I challenge any cook to pick up this book and not want to ear mark every other page: for holiday breakfasts, Sunday lunches, birthday parties, get togethers, after-school treats and everyday suppers. This book is the ultimate collection and repository of the useful, practical and frugal Italian repertoire of "la cucina casalinga": Italian home cooking at its very best.
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on 31 August 2011
If you have children and are bored of being the only one standing at the stove, this book is a must. It caters (excuse the pun) to every age and aptitude, and does not assume that all children will want to make toffee crispies and banana splits. Many of the recipes make great family meals - some I wouldn't hesitate to use for dinner parties. A greater or lesser degree of help is required from your young sous chef, depending on age and experience, but I find that just being involved in the preparation of meals makes children more keen to try and enjoy new things. Many of the processes are highly tactile and wonderfully messy - filling brandy snaps, rolling meatballs or chocolate, breadcrumbing chicken. A delightful sense of humour and personality pervade every page - a good example being Anna's recognition that every child loves meringues, and every english child loves tomato ketchup. "Pity they can't be combined" she wrily states.

So for any of you looking to inspire your child and yourself in the kitchen, this really is a winner. In my opinion, far and away the best cookery book aimed at children that I've found. Thank you Anna.
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on 3 January 2012
I came across this book in our local Italian deli and was immediately drawn to the beautiful photography. It was duly purchased on Amazon where it was much cheaper (of course!) and I've barely had a week where I haven't used it since.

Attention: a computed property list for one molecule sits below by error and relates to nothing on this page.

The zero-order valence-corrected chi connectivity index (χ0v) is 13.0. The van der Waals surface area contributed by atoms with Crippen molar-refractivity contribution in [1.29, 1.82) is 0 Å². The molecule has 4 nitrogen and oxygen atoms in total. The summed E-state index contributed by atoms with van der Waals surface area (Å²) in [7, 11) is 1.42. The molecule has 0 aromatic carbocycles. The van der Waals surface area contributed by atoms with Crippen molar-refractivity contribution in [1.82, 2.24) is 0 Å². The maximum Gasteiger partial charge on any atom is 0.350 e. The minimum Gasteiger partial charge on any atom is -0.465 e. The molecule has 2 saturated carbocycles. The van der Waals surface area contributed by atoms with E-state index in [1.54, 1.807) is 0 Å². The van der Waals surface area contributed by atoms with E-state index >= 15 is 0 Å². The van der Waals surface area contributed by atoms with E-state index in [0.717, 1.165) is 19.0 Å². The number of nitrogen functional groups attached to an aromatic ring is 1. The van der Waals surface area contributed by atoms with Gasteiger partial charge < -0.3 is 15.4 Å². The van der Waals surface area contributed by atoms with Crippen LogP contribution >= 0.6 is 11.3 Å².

Nigella Lawson loves this book and I can see why. It really is one of the best family cook books I have found and the narrative which accompanies each recipe is a real treat. My 3 yo son already spends a lot of time 'helping' in the kitchen, but this book has given me new ideas to try out with him.

If you are looking for excellent day to day family recipes this is the book for you!
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on 15 June 2013
Nothing new but still a very useful cookery book for families. Nicely put together book, lovely comments from a loving gran who happens to be a great food writer and some good recipes to try out with your children or gr.children. Good purchase.
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on 5 April 2013
great recipes are easy for children to cook and encourage to cook. You will cook basic Italian. And have fun.
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on 1 January 2014
We've had two recipes from this book and they are both boring and bland, call for hardly any ingredients yet manage to use half the pots and pans in your kitchen.

Who calls for 2 cloves of garlic in a recipe that serves 4 people?

And this is meant to encourage young grand-kids to cook and eat good food? How many 12 year olds do you know that like olives and capers!

Avoid if you like flavourful food - buy any other recipe book!
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on 14 January 2016
Very good read and recipes that are useful to cook with grandchildren.
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on 28 July 2015
a gift for my great niece, so let' hope she loves it too!!
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on 25 August 2015
I would actually attempt some of the recipes.